4th District Judge Deborah Bail heard arguments from both sides this afternoon in Idaho Press Club vs. Ada County, the public records lawsuit brought by the Press Club over the county’s denial, partial denial, delay or extensive redacting of four public records requests submitted by Idaho reporters who are Press Club members. AP reporter Rebecca Boone has a full story here. Full disclosure here: I’m the president of the Press Club.
During the arguments, Bail was presented with the redacted documents that Ada County turned over to reporters in response to their requests under the Idaho Public Records Act; in some cases, they included pages and pages on which everything was completely blacked out.
Commented the judge to Jim Dickinson, deputy prosecuting attorney for Ada County, “These utterly blank documents seem to me to be pushing the envelope quite a bit.”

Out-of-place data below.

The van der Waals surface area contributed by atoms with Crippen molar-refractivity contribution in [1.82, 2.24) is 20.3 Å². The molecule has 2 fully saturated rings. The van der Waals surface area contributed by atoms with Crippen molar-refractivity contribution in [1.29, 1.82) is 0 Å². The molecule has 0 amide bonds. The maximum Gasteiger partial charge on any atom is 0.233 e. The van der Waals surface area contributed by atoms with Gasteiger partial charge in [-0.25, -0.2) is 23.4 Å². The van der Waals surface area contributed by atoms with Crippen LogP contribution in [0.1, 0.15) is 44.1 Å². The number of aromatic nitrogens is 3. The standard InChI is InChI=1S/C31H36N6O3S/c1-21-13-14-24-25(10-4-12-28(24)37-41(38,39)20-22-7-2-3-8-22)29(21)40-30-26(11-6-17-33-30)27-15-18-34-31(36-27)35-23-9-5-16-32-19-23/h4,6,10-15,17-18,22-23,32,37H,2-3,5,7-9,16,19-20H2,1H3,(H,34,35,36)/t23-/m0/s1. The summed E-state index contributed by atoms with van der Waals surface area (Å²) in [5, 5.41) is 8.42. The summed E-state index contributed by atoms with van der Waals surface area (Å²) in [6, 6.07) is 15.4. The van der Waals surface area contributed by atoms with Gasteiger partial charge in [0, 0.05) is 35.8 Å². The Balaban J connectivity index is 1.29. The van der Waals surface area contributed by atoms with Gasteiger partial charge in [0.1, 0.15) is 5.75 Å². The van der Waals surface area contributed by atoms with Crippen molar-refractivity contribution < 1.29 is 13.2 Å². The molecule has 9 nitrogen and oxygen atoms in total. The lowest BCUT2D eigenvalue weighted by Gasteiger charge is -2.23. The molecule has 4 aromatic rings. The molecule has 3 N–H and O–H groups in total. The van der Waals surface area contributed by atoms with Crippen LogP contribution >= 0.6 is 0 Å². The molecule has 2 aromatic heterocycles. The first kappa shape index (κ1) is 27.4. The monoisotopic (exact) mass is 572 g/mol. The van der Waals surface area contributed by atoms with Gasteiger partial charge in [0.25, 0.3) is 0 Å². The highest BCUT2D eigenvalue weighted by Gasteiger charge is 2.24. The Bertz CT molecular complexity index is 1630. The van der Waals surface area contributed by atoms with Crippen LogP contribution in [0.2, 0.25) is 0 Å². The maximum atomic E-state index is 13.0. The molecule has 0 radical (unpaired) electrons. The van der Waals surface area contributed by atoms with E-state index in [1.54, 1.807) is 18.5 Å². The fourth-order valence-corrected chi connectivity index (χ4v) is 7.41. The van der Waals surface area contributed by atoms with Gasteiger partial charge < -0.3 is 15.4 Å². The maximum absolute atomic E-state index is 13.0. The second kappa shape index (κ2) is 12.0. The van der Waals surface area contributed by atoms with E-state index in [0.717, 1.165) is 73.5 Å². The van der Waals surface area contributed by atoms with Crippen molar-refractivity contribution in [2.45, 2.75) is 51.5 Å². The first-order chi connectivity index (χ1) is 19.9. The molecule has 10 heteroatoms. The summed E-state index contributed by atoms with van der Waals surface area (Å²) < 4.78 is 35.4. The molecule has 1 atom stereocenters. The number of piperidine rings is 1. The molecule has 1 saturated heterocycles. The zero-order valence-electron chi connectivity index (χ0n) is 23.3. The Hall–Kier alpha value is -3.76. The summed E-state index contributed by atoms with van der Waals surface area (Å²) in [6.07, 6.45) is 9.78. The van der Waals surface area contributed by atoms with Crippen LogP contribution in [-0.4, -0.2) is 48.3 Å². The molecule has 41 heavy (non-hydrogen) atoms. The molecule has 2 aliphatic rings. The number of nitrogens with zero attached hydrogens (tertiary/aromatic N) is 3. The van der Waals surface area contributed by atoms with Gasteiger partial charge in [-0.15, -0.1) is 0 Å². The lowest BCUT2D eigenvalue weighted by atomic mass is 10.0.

Deborah Ferguson, attorney for the Press Club, underscored that point, telling the court, “Hundreds and hundreds of pages of documents were produced that were completely blank, just seas of black ink.”
Dickinson argued that the county made a “good-faith effort” to comply with the requests, and faced tight time constraints. He also argued that the Press Club didn’t have standing to bring the lawsuit, an argument the judge disputed.
Dickinson told the court that he believed after the judge reviews the unredacted records that the county provided to her in camera, or privately, the court would see that the county’s assertions of broad “privilege” to withhold records under doctrines of privacy, attorney-client privilege and a “deliberative process privilege” were justified. “We’ve given the court the best evidence, in this instance,” he said.
The judge didn’t say when she’d issue her decision in the case. She did call for some additional submissions from the two sides, including a written response from the Press Club’s attorneys to Dickinson’s motion to dismiss the case. “I think it’s reasonable … to give you a chance to respond,” she said.